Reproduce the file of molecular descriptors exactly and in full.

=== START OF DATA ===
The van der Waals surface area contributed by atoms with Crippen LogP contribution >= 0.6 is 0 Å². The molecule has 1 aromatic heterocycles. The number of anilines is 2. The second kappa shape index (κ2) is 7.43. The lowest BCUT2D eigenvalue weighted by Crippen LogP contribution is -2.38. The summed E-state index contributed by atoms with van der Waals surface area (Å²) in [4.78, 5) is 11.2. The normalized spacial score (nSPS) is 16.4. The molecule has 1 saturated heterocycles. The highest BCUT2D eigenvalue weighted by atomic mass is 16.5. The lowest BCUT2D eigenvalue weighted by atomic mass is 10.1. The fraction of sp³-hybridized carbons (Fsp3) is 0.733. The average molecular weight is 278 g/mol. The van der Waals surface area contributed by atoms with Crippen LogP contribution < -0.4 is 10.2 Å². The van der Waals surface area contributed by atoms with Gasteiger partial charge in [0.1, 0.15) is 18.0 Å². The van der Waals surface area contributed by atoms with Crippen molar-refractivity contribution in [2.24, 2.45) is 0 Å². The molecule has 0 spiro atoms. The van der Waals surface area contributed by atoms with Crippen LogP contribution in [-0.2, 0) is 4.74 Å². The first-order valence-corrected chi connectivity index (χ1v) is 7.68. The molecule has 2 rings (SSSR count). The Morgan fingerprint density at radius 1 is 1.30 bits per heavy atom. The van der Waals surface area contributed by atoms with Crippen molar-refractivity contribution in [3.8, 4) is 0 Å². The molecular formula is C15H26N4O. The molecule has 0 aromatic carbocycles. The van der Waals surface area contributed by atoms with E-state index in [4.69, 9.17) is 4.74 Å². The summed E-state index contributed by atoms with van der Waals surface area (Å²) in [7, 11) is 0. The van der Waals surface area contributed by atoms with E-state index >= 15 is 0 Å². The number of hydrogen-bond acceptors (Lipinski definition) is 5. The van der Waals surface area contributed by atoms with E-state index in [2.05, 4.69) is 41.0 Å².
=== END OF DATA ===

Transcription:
The van der Waals surface area contributed by atoms with Crippen LogP contribution >= 0.6 is 0 Å². The molecule has 1 aromatic heterocycles. The number of anilines is 2. The second kappa shape index (κ2) is 7.43. The lowest BCUT2D eigenvalue weighted by Crippen LogP contribution is -2.38. The summed E-state index contributed by atoms with van der Waals surface area (Å²) in [4.78, 5) is 11.2. The normalized spacial score (nSPS) is 16.4. The molecule has 1 saturated heterocycles. The highest BCUT2D eigenvalue weighted by atomic mass is 16.5. The lowest BCUT2D eigenvalue weighted by atomic mass is 10.1. The fraction of sp³-hybridized carbons (Fsp3) is 0.733. The average molecular weight is 278 g/mol. The van der Waals surface area contributed by atoms with Crippen LogP contribution < -0.4 is 10.2 Å². The van der Waals surface area contributed by atoms with Gasteiger partial charge in [0.1, 0.15) is 18.0 Å². The van der Waals surface area contributed by atoms with Crippen molar-refractivity contribution in [2.24, 2.45) is 0 Å². The molecule has 0 spiro atoms. The van der Waals surface area contributed by atoms with Crippen LogP contribution in [-0.2, 0) is 4.74 Å². The first-order valence-corrected chi connectivity index (χ1v) is 7.68. The molecule has 2 rings (SSSR count). The Morgan fingerprint density at radius 1 is 1.30 bits per heavy atom. The van der Waals surface area contributed by atoms with Crippen molar-refractivity contribution in [3.8, 4) is 0 Å². The molecular formula is C15H26N4O. The molecule has 0 aromatic carbocycles. The van der Waals surface area contributed by atoms with E-state index in [4.69, 9.17) is 4.74 Å². The summed E-state index contributed by atoms with van der Waals surface area (Å²) in [7, 11) is 0. The van der Waals surface area contributed by atoms with E-state index >= 15 is 0 Å². The number of hydrogen-bond acceptors (Lipinski definition) is 5. The van der Waals surface area contributed by atoms with E-state index in [2.05, 4.69) is 41.0 Å².